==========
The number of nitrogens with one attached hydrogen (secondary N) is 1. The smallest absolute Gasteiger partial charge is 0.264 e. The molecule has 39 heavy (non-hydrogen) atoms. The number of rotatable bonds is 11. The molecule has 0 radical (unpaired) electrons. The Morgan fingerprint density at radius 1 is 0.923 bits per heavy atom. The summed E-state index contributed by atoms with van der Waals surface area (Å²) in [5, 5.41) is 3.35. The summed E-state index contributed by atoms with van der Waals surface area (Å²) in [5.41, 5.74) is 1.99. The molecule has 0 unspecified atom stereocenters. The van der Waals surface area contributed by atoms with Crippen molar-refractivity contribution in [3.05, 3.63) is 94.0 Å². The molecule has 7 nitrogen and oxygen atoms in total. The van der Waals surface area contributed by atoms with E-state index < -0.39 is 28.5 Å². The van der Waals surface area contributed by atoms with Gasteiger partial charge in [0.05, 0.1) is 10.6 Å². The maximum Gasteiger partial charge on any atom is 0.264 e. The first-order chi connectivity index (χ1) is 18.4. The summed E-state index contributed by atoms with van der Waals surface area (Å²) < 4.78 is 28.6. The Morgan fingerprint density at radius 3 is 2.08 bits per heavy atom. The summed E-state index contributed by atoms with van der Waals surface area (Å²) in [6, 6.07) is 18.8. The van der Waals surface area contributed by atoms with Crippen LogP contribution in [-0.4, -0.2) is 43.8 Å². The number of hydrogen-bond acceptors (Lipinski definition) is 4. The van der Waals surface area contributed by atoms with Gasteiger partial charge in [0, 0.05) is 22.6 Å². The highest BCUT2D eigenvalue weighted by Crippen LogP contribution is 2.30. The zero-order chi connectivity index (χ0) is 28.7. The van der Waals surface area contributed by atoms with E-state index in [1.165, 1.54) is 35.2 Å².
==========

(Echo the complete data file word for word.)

The number of nitrogens with one attached hydrogen (secondary N) is 1. The smallest absolute Gasteiger partial charge is 0.264 e. The molecule has 39 heavy (non-hydrogen) atoms. The number of rotatable bonds is 11. The molecule has 0 radical (unpaired) electrons. The Morgan fingerprint density at radius 1 is 0.923 bits per heavy atom. The summed E-state index contributed by atoms with van der Waals surface area (Å²) in [5, 5.41) is 3.35. The summed E-state index contributed by atoms with van der Waals surface area (Å²) in [5.41, 5.74) is 1.99. The molecule has 0 unspecified atom stereocenters. The van der Waals surface area contributed by atoms with Crippen molar-refractivity contribution in [3.05, 3.63) is 94.0 Å². The molecule has 7 nitrogen and oxygen atoms in total. The van der Waals surface area contributed by atoms with E-state index < -0.39 is 28.5 Å². The van der Waals surface area contributed by atoms with Gasteiger partial charge in [0.05, 0.1) is 10.6 Å². The maximum Gasteiger partial charge on any atom is 0.264 e. The first-order chi connectivity index (χ1) is 18.4. The summed E-state index contributed by atoms with van der Waals surface area (Å²) < 4.78 is 28.6. The Morgan fingerprint density at radius 3 is 2.08 bits per heavy atom. The summed E-state index contributed by atoms with van der Waals surface area (Å²) in [6, 6.07) is 18.8. The van der Waals surface area contributed by atoms with Crippen LogP contribution in [-0.4, -0.2) is 43.8 Å². The number of hydrogen-bond acceptors (Lipinski definition) is 4. The van der Waals surface area contributed by atoms with Gasteiger partial charge in [0, 0.05) is 22.6 Å². The highest BCUT2D eigenvalue weighted by Crippen LogP contribution is 2.30. The zero-order chi connectivity index (χ0) is 28.7. The van der Waals surface area contributed by atoms with E-state index in [1.165, 1.54) is 35.2 Å².